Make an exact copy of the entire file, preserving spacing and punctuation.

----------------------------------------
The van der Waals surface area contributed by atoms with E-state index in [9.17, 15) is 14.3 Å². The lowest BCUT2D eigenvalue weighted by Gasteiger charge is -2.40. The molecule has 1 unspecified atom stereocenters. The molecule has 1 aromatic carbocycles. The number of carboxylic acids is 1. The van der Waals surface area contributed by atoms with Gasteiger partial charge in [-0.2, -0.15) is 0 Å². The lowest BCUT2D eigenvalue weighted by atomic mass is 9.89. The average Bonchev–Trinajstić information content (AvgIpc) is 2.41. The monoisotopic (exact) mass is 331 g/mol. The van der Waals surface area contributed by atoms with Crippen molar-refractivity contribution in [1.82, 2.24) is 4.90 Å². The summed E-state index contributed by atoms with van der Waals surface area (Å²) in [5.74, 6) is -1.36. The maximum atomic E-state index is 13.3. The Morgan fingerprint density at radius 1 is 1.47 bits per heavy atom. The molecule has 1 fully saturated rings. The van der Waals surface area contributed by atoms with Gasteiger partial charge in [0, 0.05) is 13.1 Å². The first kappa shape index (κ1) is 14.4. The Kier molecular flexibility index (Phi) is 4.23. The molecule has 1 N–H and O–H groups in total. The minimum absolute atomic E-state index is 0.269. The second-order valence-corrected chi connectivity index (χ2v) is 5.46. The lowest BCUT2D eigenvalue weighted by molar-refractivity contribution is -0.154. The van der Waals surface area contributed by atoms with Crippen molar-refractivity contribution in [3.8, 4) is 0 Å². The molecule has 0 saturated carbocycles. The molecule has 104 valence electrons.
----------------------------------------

The van der Waals surface area contributed by atoms with E-state index in [9.17, 15) is 14.3 Å². The lowest BCUT2D eigenvalue weighted by Gasteiger charge is -2.40. The molecule has 1 unspecified atom stereocenters. The molecule has 1 aromatic carbocycles. The number of carboxylic acids is 1. The van der Waals surface area contributed by atoms with Gasteiger partial charge in [-0.2, -0.15) is 0 Å². The lowest BCUT2D eigenvalue weighted by atomic mass is 9.89. The average Bonchev–Trinajstić information content (AvgIpc) is 2.41. The monoisotopic (exact) mass is 331 g/mol. The van der Waals surface area contributed by atoms with Crippen molar-refractivity contribution in [1.82, 2.24) is 4.90 Å². The summed E-state index contributed by atoms with van der Waals surface area (Å²) in [5.74, 6) is -1.36. The maximum atomic E-state index is 13.3. The Morgan fingerprint density at radius 1 is 1.47 bits per heavy atom. The molecule has 1 fully saturated rings. The van der Waals surface area contributed by atoms with Gasteiger partial charge in [0, 0.05) is 13.1 Å². The first kappa shape index (κ1) is 14.4. The Kier molecular flexibility index (Phi) is 4.23. The molecule has 1 N–H and O–H groups in total. The minimum absolute atomic E-state index is 0.269. The second-order valence-corrected chi connectivity index (χ2v) is 5.46. The lowest BCUT2D eigenvalue weighted by molar-refractivity contribution is -0.154. The van der Waals surface area contributed by atoms with Crippen molar-refractivity contribution in [3.8, 4) is 0 Å². The molecule has 0 saturated carbocycles. The molecule has 104 valence electrons.